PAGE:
SEPTA, PATCO, and the City of Philadelphia have paid millions of dollars to victims of slip-and-fall accidents in subways while failing to fix the hazards that cause the accidents.
Leaking ceilings and slippery floors remain, sometimes for years after they have caused serious accidents that injured passengers.
Elana Adams, a church administrator from North Philadelphia, can pinpoint where she fell on a rainy day in November 2011 in the PATCO concourse near Juniper and Locust Streets. Since then, the ceiling grate has been painted, but rust has returned, showing where water regularly drips onto the floor.
The police officers who found Adams lying in a puddle that day told her "it was like the third time this had happened here," she said recently.
Internal PATCO e-mails show the authority was aware of problems; two months before Adams fell, some of the flooring in the city-owned Locust Street concourse had failed a slip-resistance test by PATCO.
A health-care worker from South Philadelphia who asked that his name not be used because his brother works for SEPTA can still visit the site of his March 2011 fall in the City Hall station on the Broad Street subway. The spot on the southbound platform near stairwell six is easy to find because of the wet rust stains on the floor and the leaking, rusting pipe overhead.
After the man sued SEPTA over his back injuries, SEPTA workers testified they had reported the leak to supervisors for years; one manager said the spot was always wet. "There was a drought, and we still had that leak," the manager told lawyer Thomas Murphy in a deposition.
Janice Potts, a legal-services executive who lives in Center City, fell in PATCO's Ninth and Locust concourse on a rainy day in January. The floor was wet from a persistent leak that has left a permanent rust stain on it.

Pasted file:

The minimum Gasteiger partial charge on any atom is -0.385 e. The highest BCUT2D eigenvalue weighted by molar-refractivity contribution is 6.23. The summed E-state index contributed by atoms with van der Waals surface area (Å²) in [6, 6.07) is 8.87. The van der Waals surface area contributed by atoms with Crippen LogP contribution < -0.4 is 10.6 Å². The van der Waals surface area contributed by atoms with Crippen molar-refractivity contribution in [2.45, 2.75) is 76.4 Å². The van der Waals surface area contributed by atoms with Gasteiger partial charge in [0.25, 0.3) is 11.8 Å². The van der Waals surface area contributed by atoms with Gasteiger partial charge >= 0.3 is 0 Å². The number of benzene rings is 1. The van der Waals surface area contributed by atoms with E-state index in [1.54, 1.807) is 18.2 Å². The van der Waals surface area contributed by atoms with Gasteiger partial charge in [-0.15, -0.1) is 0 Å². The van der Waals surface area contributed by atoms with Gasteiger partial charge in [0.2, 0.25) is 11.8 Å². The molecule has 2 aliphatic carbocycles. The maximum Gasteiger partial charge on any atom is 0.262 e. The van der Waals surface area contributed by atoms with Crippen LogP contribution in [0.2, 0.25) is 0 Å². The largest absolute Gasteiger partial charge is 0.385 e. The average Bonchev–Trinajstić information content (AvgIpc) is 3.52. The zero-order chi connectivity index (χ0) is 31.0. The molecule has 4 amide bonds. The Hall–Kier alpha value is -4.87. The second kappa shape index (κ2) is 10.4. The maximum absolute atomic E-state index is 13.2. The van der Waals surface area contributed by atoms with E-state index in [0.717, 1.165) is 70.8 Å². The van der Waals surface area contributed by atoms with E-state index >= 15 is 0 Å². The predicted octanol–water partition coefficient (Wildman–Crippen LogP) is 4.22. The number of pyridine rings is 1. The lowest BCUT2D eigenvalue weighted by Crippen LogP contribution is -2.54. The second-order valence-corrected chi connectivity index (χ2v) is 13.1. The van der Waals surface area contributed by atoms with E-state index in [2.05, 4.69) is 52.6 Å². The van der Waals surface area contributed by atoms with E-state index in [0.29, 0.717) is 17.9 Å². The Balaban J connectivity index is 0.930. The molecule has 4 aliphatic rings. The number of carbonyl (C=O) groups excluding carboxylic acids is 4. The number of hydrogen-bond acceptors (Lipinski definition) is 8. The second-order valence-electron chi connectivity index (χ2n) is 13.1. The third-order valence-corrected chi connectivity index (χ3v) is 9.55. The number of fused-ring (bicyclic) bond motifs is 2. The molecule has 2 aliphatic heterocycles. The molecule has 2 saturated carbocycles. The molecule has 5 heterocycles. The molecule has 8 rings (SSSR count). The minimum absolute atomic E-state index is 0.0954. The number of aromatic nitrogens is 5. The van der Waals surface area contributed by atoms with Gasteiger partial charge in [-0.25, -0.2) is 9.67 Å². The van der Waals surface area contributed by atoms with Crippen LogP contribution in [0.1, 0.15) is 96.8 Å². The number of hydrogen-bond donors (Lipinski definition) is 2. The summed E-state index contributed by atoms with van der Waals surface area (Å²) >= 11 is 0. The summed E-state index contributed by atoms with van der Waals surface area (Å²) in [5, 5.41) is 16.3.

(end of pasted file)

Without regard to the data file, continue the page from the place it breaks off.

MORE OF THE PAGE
And the station has two types of floor surfaces near where Potts fell - a rough-textured, skid-resistant floor and a much smoother surface that looks the same but that is less safe.
Scott Moore, a safety engineer from Cherry Hill who tested the two PATCO floor surfaces for The Inquirer, said the deceptively smooth surface creates a "kill zone" for pedestrians.
SEPTA records show 513 slip-and-fall cases reported in the last five years. The accidents have cost SEPTA $10.5 million.
PATCO and its parent, the Delaware River Port Authority, said they didn't know how many slip-and-fall cases they'd had, but a January audit noted that "for PATCO, both in-station and on-train slip-and-fall type claims were common."
The DRPA and PATCO paid $17.6 million for 46 cases, including slip-and-falls, over the last 10 years, the audit said.
"The most frequent type of litigation to which the authority is exposed is personal-injury cases arising from 'slip-and-fall' type claims related to the PATCO High Speed Line," the DRPA noted last year.
The financially strapped City of Philadelphia owns most of the 500,000 square feet of concourses extending under Market Street from Eighth to 18th Streets, under Broad Street from City Hall to Spruce Street, and under Locust Street between Ninth and 16th Streets. Most were built in the 1920s.
The city is "well aware of the kinds of problems that are out there," Mayor Nutter's spokesman, Mark McDonald, said. "It's not anywhere near where we'd like it to be.
"But you're talking about a city government and a transportation agency that both have significant fiscal issues," McDonald said.
SEPTA is in long-running negotiations with the city to assume control of the concourses, and general manager Joseph Casey said, "It is our intent to take over the concourse and fix it."
Now, though, despite the frequency and cost of slip-and-fall accidents, the city, SEPTA, and PATCO often just put up orange cones and yellow "wet floor" warning signs, rather than repairing the ceilings and floors.